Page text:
to quickly start up another one in its place.
We also enabled real-time replication of our databases across different datacenters.
By creating a multi-step, automated deployment utility, we ensured that the web services were always available, even during the deployment of application updates.
Finally, Leszynski Group created the uScrybe.com website, with support for multiple languages, where users learn about and download Scrybe.
The website, the databases, the AMIs, and all other cloud assets were replicated to two different AWS locations to provide failover.
Figure 3 in the image carousel below shows the uScrybe.com home page.
The Scrybe web farm delivered all the expected value to Synaptics.
In just nine months, Leszynski Group's seasoned team created a complex utility and its web farm in the cloud by providing the
experienced design, development, management, and testing resources required.
The use of the AWS cloud provided a huge cost advantage over Synaptics' internal Oracle-based infrastructure and private bandwidth.
The website and services correctly auto-scaled to support initial launch traffic of a million visitors, and then scaled back down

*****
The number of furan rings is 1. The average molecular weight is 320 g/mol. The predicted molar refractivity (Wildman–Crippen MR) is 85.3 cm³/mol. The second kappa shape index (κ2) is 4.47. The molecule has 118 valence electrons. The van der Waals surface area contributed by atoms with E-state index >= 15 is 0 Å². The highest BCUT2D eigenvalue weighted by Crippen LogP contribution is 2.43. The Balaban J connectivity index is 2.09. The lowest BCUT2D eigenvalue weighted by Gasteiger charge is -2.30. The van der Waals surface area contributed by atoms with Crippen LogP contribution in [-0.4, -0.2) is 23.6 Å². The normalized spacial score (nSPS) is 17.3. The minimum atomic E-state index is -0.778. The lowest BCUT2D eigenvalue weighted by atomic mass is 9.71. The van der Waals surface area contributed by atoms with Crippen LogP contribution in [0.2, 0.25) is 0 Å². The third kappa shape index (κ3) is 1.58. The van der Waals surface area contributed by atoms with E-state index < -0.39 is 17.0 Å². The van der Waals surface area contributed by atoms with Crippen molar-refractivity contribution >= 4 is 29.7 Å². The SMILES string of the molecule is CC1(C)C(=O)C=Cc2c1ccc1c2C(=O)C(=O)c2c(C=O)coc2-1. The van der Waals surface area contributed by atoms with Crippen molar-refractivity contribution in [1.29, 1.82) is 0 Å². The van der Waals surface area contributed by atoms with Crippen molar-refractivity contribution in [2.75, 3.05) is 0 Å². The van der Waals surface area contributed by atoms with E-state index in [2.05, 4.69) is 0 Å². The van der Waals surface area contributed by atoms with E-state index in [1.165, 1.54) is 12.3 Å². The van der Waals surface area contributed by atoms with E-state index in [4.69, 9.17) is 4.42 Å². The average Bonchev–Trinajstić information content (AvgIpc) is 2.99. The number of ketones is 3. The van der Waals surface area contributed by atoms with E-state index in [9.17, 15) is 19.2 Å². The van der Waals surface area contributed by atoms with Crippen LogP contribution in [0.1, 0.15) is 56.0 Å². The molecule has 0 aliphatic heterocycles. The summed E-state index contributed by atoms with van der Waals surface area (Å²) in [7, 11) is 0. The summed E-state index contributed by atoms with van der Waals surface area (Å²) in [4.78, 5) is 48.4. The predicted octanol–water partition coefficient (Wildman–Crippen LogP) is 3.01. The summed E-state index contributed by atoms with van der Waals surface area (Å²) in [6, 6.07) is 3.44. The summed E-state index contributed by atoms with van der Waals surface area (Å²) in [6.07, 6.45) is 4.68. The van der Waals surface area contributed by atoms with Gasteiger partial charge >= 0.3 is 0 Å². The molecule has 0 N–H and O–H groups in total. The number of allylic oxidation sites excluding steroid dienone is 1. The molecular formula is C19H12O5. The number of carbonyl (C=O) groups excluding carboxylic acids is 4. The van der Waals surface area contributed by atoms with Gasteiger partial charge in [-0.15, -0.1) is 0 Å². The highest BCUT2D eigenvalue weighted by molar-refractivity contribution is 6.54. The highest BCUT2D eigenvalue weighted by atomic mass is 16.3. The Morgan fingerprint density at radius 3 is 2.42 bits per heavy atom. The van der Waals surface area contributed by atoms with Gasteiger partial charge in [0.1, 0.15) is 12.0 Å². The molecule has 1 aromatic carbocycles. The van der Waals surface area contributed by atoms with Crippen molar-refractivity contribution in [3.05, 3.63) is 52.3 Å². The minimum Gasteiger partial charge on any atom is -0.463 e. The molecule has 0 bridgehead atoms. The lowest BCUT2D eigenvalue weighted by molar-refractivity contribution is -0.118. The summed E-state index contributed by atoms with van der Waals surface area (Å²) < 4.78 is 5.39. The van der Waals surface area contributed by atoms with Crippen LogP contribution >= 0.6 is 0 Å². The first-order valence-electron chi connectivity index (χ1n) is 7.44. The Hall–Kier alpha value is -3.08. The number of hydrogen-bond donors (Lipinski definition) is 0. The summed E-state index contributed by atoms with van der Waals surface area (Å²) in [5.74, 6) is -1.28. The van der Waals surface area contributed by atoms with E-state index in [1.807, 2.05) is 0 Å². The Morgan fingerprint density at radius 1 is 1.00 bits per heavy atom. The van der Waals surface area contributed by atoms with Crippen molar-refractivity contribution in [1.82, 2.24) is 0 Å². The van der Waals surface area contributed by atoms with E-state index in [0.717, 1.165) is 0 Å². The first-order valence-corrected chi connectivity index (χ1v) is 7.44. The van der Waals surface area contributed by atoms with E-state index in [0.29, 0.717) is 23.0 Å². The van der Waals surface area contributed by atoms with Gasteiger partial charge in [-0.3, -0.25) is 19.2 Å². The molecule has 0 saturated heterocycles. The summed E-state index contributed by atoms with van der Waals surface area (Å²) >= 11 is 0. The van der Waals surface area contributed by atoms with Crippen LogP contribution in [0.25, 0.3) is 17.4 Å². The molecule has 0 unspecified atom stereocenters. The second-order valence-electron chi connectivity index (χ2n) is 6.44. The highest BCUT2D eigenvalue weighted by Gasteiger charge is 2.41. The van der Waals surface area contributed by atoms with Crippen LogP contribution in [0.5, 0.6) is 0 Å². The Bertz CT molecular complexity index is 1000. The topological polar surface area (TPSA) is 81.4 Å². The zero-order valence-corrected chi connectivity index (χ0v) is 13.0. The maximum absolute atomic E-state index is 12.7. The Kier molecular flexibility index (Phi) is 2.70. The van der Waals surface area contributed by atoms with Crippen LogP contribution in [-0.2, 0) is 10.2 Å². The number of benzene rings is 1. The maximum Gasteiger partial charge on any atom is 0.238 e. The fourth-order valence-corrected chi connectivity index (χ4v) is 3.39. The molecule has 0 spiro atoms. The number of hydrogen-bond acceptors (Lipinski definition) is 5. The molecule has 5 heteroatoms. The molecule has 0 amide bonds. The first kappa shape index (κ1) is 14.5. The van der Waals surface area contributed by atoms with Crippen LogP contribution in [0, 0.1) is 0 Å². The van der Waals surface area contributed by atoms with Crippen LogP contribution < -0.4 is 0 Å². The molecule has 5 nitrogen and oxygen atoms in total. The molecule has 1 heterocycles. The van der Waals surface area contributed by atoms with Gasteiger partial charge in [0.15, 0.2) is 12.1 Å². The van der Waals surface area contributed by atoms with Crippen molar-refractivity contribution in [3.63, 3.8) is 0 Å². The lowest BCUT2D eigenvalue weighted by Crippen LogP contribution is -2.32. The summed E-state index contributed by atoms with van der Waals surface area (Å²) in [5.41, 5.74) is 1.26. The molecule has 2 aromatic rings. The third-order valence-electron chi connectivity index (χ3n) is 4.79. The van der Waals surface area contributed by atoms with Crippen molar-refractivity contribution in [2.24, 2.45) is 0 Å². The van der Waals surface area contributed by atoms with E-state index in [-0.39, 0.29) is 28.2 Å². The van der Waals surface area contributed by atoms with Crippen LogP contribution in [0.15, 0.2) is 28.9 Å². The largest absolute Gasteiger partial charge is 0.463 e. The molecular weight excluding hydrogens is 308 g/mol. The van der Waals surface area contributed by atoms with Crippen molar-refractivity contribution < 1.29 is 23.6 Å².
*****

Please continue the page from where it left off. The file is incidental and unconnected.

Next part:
as the load decreased to reduce costs and maximize ROI.
Our scaling model ensured that Synaptics only paid for actual usage of data, bandwidth and CPU,
and would not pay in advance for projected usage.
Also, stress tests determined that the web farm we built would be able to handle over a hundred million Scrybe users and still
achieve the targeted performance goals.
In 2011, Amazon experienced its most famous outage, where the Virginia datacenter was down for nearly a day
and sites like Reddit and Foursquare went dark during that time.
Although we were hosting an instance of the Synaptics web farm in that datacenter, because of our distributed
web services and 100% real-time replication model, the failover locations immediately picked up the additional load,
and our system experienced zero downtime or data loss during the outage.
Figure 4 in the image carousel below shows the AWS architecture for the web farm.